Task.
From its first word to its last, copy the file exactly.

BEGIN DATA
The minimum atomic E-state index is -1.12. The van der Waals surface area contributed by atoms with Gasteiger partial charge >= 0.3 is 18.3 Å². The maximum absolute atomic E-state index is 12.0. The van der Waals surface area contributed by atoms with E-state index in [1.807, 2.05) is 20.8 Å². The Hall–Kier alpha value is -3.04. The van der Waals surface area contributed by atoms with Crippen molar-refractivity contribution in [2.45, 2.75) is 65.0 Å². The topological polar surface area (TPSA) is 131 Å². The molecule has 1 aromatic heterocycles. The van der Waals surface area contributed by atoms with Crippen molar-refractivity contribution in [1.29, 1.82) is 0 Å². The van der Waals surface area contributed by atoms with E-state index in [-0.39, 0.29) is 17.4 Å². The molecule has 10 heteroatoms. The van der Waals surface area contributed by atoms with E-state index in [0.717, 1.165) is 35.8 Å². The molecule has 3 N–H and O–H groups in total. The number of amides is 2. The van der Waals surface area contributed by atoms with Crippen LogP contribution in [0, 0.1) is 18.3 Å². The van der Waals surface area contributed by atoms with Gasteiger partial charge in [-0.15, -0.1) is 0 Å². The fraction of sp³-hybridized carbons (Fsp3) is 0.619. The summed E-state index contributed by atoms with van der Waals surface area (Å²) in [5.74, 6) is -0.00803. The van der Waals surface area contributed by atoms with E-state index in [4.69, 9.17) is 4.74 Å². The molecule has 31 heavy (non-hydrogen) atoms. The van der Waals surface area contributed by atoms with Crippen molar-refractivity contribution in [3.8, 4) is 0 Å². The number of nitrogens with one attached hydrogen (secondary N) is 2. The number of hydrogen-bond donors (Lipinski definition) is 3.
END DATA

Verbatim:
The minimum atomic E-state index is -1.12. The van der Waals surface area contributed by atoms with Gasteiger partial charge >= 0.3 is 18.3 Å². The maximum absolute atomic E-state index is 12.0. The van der Waals surface area contributed by atoms with E-state index in [1.807, 2.05) is 20.8 Å². The Hall–Kier alpha value is -3.04. The van der Waals surface area contributed by atoms with Crippen molar-refractivity contribution in [2.45, 2.75) is 65.0 Å². The topological polar surface area (TPSA) is 131 Å². The molecule has 1 aromatic heterocycles. The van der Waals surface area contributed by atoms with Crippen molar-refractivity contribution in [1.29, 1.82) is 0 Å². The van der Waals surface area contributed by atoms with E-state index in [-0.39, 0.29) is 17.4 Å². The molecule has 10 heteroatoms. The van der Waals surface area contributed by atoms with E-state index in [0.717, 1.165) is 35.8 Å². The molecule has 3 N–H and O–H groups in total. The number of amides is 2. The van der Waals surface area contributed by atoms with Crippen LogP contribution in [0, 0.1) is 18.3 Å². The van der Waals surface area contributed by atoms with Gasteiger partial charge in [-0.15, -0.1) is 0 Å². The fraction of sp³-hybridized carbons (Fsp3) is 0.619. The summed E-state index contributed by atoms with van der Waals surface area (Å²) in [5.74, 6) is -0.00803. The van der Waals surface area contributed by atoms with E-state index in [4.69, 9.17) is 4.74 Å². The molecule has 31 heavy (non-hydrogen) atoms. The van der Waals surface area contributed by atoms with Crippen molar-refractivity contribution in [3.8, 4) is 0 Å². The number of nitrogens with one attached hydrogen (secondary N) is 2. The number of hydrogen-bond donors (Lipinski definition) is 3.